Perhaps the most widely-known doping substance, erythropoietin (EPO), is a hormone that is naturally produced in the kidneys to promote red blood cell production in bone marrow when the body senses low blood oxygen and iron levels. Since it became possible in the late 1980s to synthesize the hormone in cell culture using recombinant DNA technology and make it more stable than its natural counterpart, EPO has led to a doping revolution in endurance sports.
Those fighting against doping are naturally at a disadvantage because when testing for performance enhancers one needs to know what to look for
What makes EPO so attractive for sportsmen is that the increased number of red blood cells directly correlates with an increased performance because there is more oxygen available to the body. On the other hand, EPO misuse can lead to stroke, blood clotting and autoimmune diseases. EPO has been banned since the 1990s, but a validated test was not implemented until 2000. The test detects EPO in blood or urine by isoelectric focusing that separates natural and synthetic EPO (among other proteins) based on their electric charges, followed by Western blot detection.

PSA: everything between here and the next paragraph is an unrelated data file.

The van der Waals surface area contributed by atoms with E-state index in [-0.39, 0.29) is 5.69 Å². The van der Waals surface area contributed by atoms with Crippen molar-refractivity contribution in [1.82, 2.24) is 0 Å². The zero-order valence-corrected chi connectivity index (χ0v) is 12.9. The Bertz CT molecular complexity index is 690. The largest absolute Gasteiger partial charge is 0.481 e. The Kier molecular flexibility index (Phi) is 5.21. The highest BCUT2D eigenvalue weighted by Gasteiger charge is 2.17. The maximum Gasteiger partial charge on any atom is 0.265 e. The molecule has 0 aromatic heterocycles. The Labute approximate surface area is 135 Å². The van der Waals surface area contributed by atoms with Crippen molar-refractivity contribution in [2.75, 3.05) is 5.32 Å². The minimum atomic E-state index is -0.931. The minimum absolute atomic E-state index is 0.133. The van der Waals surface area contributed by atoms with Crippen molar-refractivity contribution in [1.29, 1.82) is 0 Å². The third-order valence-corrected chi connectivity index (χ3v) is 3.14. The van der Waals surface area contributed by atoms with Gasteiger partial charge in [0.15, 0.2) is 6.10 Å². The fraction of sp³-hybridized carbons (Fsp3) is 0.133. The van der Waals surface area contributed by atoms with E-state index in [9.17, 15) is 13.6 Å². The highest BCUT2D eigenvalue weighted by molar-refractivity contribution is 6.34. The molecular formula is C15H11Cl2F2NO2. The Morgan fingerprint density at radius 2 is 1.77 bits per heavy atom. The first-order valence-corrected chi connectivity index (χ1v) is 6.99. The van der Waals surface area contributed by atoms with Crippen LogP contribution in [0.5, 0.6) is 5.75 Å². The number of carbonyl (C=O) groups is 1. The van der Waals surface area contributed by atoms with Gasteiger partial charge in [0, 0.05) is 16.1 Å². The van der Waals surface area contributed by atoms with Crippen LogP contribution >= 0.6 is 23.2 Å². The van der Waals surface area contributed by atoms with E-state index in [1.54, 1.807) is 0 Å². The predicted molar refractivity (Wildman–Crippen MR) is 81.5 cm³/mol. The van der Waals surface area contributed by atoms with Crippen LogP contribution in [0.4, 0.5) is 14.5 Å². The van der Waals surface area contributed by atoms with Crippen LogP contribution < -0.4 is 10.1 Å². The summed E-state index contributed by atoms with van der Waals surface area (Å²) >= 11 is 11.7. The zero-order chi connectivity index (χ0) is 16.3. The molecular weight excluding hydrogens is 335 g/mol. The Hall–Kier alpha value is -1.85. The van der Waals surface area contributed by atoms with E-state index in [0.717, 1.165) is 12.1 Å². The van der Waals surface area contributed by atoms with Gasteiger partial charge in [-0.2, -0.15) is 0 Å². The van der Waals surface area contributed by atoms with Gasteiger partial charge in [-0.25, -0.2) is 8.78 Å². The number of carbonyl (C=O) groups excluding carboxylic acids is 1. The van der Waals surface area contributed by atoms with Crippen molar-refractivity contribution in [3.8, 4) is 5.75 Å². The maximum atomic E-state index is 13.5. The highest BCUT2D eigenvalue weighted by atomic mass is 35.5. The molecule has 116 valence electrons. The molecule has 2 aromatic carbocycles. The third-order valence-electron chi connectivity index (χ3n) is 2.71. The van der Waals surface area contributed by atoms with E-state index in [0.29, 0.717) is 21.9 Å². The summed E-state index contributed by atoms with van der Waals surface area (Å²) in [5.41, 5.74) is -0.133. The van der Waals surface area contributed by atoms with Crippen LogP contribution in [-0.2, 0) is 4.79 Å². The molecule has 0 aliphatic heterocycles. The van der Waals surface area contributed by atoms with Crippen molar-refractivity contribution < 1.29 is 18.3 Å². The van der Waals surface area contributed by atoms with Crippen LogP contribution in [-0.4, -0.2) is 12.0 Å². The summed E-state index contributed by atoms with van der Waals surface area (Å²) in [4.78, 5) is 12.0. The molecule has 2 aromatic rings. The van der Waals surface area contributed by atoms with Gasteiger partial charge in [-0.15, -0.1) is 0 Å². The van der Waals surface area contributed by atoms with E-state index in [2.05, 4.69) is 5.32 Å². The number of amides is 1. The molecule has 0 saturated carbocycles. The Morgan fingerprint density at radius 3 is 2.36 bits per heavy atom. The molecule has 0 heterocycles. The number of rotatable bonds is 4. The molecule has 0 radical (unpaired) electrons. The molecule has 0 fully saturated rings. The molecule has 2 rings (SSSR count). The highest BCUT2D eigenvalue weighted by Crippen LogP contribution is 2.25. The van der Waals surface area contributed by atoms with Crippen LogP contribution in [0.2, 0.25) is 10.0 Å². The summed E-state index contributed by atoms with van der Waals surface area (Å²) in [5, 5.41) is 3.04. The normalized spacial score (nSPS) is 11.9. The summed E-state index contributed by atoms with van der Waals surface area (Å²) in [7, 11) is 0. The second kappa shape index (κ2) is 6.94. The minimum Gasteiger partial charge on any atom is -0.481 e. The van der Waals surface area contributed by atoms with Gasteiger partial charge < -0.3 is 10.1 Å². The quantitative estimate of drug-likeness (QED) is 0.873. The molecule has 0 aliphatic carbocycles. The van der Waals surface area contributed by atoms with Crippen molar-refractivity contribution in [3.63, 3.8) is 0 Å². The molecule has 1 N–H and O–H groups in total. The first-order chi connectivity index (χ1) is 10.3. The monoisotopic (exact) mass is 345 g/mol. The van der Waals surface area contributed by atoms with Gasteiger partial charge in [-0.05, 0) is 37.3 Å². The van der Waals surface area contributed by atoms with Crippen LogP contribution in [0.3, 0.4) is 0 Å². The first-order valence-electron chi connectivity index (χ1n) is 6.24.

The majority of other doping substances, including amphetamines and AAS, are analyzed by accredited laboratories in the urine by means of separation based on chemical properties using gas chromatography, followed by detection on a mass spectrometer using their mass-to-charge ratio. Unfortunately, cheaters have taken a step further to gain competitive advantage. They would use, for instance, diuretics and other masking agents to increase urine production and thereby excretion of prohibited drugs. Therefore, most diuretics have found their way onto the blacklist, too.
The times, they may be a-changin’